Take four chicken breasts and slice into half inch pieces. They will marinate for as long as you like up to 24 hours, but they must be small enough to cook in a minute or two.

In a large bowl, toss the chicken pieces in a third-cup of peanut oil and a tablespoon each of cumin powder and chili powder, six finely chopped garlic cloves, a tablespoon of soy, a shake of salt and a dash of white pepper.

Heat some more oil in a cast iron pan. Fry chicken, turning when one side is sealed. Cook until just done. Serve on rice; or as hand-food rolled in lettuce and soft white bread. Drink: cold beer.


World Cup spiced broad beans.

Take a kilogram of broad beans, pod and peel them (peeling individual beans is optional).

Cook two chopped onions in olive oil in a large heavy pan for ten minutes, add two scored cloves of garlic, sauté a few more minutes, stirring; and then add two teaspoons of ground cumin, half a teaspoon of cayenne pepper and a dash of ground coriander.

Now add the beans and a cup or so of water. Cook on low heat until the beans soften. Adjust fluid if necessary.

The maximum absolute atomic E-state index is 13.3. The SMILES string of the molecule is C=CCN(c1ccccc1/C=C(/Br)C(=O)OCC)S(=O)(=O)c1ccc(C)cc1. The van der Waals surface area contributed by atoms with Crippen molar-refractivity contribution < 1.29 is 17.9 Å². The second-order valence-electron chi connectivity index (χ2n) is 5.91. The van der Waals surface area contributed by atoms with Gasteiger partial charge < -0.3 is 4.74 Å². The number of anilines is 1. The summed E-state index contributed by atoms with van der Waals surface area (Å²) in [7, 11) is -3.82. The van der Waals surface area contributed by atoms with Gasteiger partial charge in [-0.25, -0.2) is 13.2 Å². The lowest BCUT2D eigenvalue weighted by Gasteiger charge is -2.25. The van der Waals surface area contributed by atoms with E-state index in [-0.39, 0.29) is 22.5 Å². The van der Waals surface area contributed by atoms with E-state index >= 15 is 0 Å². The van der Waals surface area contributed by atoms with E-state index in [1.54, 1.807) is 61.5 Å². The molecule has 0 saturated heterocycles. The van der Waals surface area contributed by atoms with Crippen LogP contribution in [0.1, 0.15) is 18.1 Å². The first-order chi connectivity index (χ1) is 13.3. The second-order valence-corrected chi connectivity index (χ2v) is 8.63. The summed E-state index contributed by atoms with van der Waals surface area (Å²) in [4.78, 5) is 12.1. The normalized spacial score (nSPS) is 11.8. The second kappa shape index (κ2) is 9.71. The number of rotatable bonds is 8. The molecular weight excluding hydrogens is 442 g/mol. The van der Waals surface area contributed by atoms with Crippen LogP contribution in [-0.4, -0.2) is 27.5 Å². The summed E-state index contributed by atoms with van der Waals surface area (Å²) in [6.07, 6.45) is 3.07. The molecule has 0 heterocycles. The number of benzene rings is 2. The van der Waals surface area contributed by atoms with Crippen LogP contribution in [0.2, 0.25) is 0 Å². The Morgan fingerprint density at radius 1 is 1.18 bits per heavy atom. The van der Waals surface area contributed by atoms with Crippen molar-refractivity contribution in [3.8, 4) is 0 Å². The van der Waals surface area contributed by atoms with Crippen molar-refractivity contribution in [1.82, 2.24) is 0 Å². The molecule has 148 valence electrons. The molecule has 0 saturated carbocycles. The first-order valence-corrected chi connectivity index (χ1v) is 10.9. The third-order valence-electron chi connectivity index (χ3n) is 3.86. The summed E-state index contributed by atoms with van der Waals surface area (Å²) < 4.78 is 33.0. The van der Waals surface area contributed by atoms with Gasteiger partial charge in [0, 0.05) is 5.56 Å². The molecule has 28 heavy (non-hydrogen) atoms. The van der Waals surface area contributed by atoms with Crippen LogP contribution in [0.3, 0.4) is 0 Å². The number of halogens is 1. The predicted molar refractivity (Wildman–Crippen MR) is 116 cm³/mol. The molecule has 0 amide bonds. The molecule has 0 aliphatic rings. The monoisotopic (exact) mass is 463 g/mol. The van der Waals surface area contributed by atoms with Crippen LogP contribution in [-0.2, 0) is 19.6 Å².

Add half a cup of lemon juice, two or three tablespoons of olive oil, and stir. Remove from pan and process in batches to a semi-smooth consistency.

Reheat when desired, for example, at 2 a.m, when a World Cup game is about to commence and you need food to keep you awake should the game fail to excite. Add chopped coriander or dill for an extra flavour zing, as if it needs it.

Ideal on toasted Lebanese or Turkish bread with zatar. Just swipe the bread through the bean mixture and eat. Also ideal as a dip with blanched green vegetables including asparagus, snow peas, green beans, celery sticks, etc. Also great on baked potato with added sour cream and then scattered with toasted pine nuts and blackened sesame.

Or eat it straight out of the jar when your team loses.


Anguish this morning in the coffee shop where I have my morning coffee. They had had the Italian flag in the window all last week next to the Australian one. The Australian flag was the first to go. Every four years, he was saying this morning. Every four years they do it to us. It's quadrennial agony. That's what happens when your team is a real contender, or is supposed to be. Australia can lose three games and heads are held high. But the Azzurri ... Why didn't they just attack?, he was saying to customers at large as he made my coffee. Every four years they do it to us. The coffee was perfect. Not a hitch. A professional.